While pregnancy is certainly not a gynaecological disorder it is an event peculiar to women and carries with it the risk of impaired ability to perform flying duties. The physiological changes of pregnancy that may interfere with the safe operation of an aircraft include:

    • Nausea and vomiting of early pregnancy occur in 30% of all pregnancies, and can cause dehydration and malnutrition;

    • Approximately 15% of embryos will abort in the first trimester;

    • Cardiac output rises in early pregnancy, accompanied by an increase in stroke volume, heart rate, and plasma volume;

    • Haemoglobin, and haematocrit, begin to fall between the third and fifth month and is lowest by the eight month of pregnancy;

    • Adequate diet and supplementary iron and folic acid are necessary, but self medication and prescribed medication should be avoided;

    • The incidence of venous varicosities is three times higher in females than in males and venous thrombosis and pulmonary embolism are among the most common serious vascular diseases occurring during pregnancy;

    • As the uterus enlarges, it compresses and obstructs the flow through the vena cava;

    • Progressive growth of the foetus, placenta, uterus, and breasts, and the vasculature of these organs, leads to an increased oxygen demand;

    • Increased blood volume and oxygen demands produce a progressive increase in workload on both the heart and lungs;

    • Hormonal changes affect pulmonary function by lowering the threshold of the respiratory centre to carbon dioxide, thereby influencing the respiratory rate;

    • In order to overcome pressure on the diaphragm, the increased effort of breathing and hyperventilation leads to greater consciousness of breathing and possible greater cost in oxygen consumption;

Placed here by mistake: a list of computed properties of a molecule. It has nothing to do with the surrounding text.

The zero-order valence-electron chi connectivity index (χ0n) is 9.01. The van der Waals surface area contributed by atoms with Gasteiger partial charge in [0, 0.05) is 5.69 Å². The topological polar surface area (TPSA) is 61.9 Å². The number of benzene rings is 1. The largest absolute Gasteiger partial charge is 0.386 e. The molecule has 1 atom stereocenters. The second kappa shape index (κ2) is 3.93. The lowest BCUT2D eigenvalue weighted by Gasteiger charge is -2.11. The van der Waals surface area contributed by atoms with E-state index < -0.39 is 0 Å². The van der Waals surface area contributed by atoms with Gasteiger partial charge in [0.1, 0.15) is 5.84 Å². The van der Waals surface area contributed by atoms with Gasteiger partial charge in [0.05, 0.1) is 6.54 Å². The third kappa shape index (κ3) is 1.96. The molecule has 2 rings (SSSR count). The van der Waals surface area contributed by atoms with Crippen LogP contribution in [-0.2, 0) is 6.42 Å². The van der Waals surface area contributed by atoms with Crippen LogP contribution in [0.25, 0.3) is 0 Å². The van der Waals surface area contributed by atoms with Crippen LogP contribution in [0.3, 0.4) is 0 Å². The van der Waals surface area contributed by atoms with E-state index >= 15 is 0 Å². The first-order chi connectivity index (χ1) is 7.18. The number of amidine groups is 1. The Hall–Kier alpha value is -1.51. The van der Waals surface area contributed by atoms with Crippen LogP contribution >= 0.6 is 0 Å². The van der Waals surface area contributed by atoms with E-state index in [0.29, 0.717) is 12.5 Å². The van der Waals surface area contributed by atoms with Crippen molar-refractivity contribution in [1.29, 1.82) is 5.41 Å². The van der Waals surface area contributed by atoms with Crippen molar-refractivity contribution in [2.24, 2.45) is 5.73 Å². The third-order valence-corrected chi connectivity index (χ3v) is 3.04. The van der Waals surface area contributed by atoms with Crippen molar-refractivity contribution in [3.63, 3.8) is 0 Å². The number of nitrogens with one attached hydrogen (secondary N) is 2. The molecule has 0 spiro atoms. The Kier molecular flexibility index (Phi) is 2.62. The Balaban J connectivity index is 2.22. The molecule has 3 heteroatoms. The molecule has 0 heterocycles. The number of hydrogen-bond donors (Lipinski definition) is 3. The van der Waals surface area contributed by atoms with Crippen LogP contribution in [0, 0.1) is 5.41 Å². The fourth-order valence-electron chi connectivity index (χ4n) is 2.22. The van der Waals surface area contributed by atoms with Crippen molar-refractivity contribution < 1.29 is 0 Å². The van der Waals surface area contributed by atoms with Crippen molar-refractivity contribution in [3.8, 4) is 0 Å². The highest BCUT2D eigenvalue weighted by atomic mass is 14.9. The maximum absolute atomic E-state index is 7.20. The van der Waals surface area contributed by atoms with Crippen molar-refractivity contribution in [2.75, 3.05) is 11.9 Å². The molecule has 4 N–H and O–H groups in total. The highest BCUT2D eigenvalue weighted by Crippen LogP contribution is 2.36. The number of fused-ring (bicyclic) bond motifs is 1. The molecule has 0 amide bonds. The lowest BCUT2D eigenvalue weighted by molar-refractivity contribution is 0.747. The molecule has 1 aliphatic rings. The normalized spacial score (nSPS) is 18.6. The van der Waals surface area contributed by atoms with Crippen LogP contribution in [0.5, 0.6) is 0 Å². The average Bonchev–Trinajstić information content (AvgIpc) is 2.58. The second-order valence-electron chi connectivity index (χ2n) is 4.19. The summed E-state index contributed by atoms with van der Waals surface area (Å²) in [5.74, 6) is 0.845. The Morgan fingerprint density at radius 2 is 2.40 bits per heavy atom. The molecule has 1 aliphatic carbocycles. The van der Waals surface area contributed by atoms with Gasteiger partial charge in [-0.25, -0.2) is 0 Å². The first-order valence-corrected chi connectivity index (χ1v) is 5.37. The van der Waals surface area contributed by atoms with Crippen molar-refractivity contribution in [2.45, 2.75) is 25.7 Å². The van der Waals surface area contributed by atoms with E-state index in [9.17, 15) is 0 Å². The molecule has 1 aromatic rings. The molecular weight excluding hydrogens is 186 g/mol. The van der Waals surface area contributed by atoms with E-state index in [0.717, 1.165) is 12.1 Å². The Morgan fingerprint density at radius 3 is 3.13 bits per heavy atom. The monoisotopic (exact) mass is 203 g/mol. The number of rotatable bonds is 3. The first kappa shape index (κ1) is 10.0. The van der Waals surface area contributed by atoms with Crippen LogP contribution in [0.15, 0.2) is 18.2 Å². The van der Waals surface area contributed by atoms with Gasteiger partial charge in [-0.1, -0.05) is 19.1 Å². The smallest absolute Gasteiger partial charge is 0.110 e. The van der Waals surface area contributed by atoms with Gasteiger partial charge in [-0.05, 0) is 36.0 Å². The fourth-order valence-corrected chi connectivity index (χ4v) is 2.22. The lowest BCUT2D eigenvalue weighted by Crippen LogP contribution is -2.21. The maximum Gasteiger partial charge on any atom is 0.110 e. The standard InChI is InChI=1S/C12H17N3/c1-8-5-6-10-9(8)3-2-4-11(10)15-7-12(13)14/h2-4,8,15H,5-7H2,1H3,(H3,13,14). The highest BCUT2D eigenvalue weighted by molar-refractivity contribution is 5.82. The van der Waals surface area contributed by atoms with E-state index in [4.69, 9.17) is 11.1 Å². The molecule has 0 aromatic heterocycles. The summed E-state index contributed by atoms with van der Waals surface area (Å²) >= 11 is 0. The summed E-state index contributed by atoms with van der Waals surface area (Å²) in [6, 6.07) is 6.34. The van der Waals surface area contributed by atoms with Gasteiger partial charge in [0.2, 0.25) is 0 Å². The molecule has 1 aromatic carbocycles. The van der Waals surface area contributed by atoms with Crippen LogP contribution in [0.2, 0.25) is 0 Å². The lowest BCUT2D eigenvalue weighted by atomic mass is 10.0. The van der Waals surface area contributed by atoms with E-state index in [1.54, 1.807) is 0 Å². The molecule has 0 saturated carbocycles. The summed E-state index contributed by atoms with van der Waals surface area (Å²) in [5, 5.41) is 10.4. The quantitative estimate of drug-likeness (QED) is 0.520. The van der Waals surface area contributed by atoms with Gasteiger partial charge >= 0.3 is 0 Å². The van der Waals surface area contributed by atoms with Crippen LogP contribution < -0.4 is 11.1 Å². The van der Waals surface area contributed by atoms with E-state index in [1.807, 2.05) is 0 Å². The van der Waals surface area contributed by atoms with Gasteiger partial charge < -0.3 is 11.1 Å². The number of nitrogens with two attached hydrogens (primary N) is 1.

• The effects of hypoxia at increased altitude further increases the ventilation required to provide for increasing demands for oxygen in all tissues.

  • The first trimester of pregnancy exposes a woman to the risk of early spontaneous abortion, emesis or hyperemesis gravidarum, and the cardiovascular alterations mentioned above. Ectopic Pregnancy may also present during this time period. Each of these conditions has potential to cause sudden incapacitation in a female pilot and are of sufficient frequency to cause, in my opinion, a woman in the first trimester of pregnancy to be unfit to fly.

    Pregnancy's third trimester involves substantial somatic changes, most noticeably abdominal enlargement. The third trimester also carries the risks of premature labour and delivery as well as toxaemia of pregnancy. The combination of these factors causes me to believe that a woman pregnant in her third trimester is also unfit to fly.

    The second trimester of pregnancy has a relatively low risk of complication although the physiological changes outlined above continue. Late spontaneous abortion is probably the most dramatic, albeit rare, complication of the second trimester. While it can be well argued that a woman is fit to fly during the second trimester  I believe that risks and the possible uncertainty of dates do not warrant rescinding her disqualification during this middle two or three months of a pregnancy. I think that a woman should be disqualified from flight while pregnant and that her flying status should only be returned after a medical examination subsequent to the conclusion, successful or otherwise, of her pregnancy.